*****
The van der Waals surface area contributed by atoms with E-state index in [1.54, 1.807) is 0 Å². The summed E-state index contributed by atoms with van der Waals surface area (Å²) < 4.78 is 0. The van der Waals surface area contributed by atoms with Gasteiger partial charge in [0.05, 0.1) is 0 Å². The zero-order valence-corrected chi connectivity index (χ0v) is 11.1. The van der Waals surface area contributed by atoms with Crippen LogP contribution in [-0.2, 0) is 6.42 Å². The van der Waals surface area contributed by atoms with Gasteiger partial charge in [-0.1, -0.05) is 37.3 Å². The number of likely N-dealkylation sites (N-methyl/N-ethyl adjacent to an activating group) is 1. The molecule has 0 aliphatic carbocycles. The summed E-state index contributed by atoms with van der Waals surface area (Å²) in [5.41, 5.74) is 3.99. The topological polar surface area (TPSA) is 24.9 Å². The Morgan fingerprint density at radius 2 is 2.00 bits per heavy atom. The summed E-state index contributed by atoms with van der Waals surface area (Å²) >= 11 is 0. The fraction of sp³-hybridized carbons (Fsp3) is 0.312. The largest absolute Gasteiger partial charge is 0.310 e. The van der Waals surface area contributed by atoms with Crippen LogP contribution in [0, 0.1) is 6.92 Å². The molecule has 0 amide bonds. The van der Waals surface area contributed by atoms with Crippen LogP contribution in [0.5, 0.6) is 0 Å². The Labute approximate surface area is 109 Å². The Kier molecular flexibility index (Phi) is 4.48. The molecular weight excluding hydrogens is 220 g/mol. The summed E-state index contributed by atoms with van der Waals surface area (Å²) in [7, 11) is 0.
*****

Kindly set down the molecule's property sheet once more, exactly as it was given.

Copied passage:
The van der Waals surface area contributed by atoms with E-state index in [1.54, 1.807) is 0 Å². The summed E-state index contributed by atoms with van der Waals surface area (Å²) < 4.78 is 0. The van der Waals surface area contributed by atoms with Gasteiger partial charge in [0.05, 0.1) is 0 Å². The zero-order valence-corrected chi connectivity index (χ0v) is 11.1. The van der Waals surface area contributed by atoms with Crippen LogP contribution in [-0.2, 0) is 6.42 Å². The van der Waals surface area contributed by atoms with Gasteiger partial charge in [-0.1, -0.05) is 37.3 Å². The number of likely N-dealkylation sites (N-methyl/N-ethyl adjacent to an activating group) is 1. The molecule has 0 aliphatic carbocycles. The summed E-state index contributed by atoms with van der Waals surface area (Å²) in [5.41, 5.74) is 3.99. The topological polar surface area (TPSA) is 24.9 Å². The Morgan fingerprint density at radius 2 is 2.00 bits per heavy atom. The summed E-state index contributed by atoms with van der Waals surface area (Å²) >= 11 is 0. The fraction of sp³-hybridized carbons (Fsp3) is 0.312. The largest absolute Gasteiger partial charge is 0.310 e. The van der Waals surface area contributed by atoms with Crippen LogP contribution in [0, 0.1) is 6.92 Å². The molecule has 0 amide bonds. The van der Waals surface area contributed by atoms with Crippen LogP contribution in [0.5, 0.6) is 0 Å². The Labute approximate surface area is 109 Å². The Kier molecular flexibility index (Phi) is 4.48. The molecular weight excluding hydrogens is 220 g/mol. The summed E-state index contributed by atoms with van der Waals surface area (Å²) in [7, 11) is 0.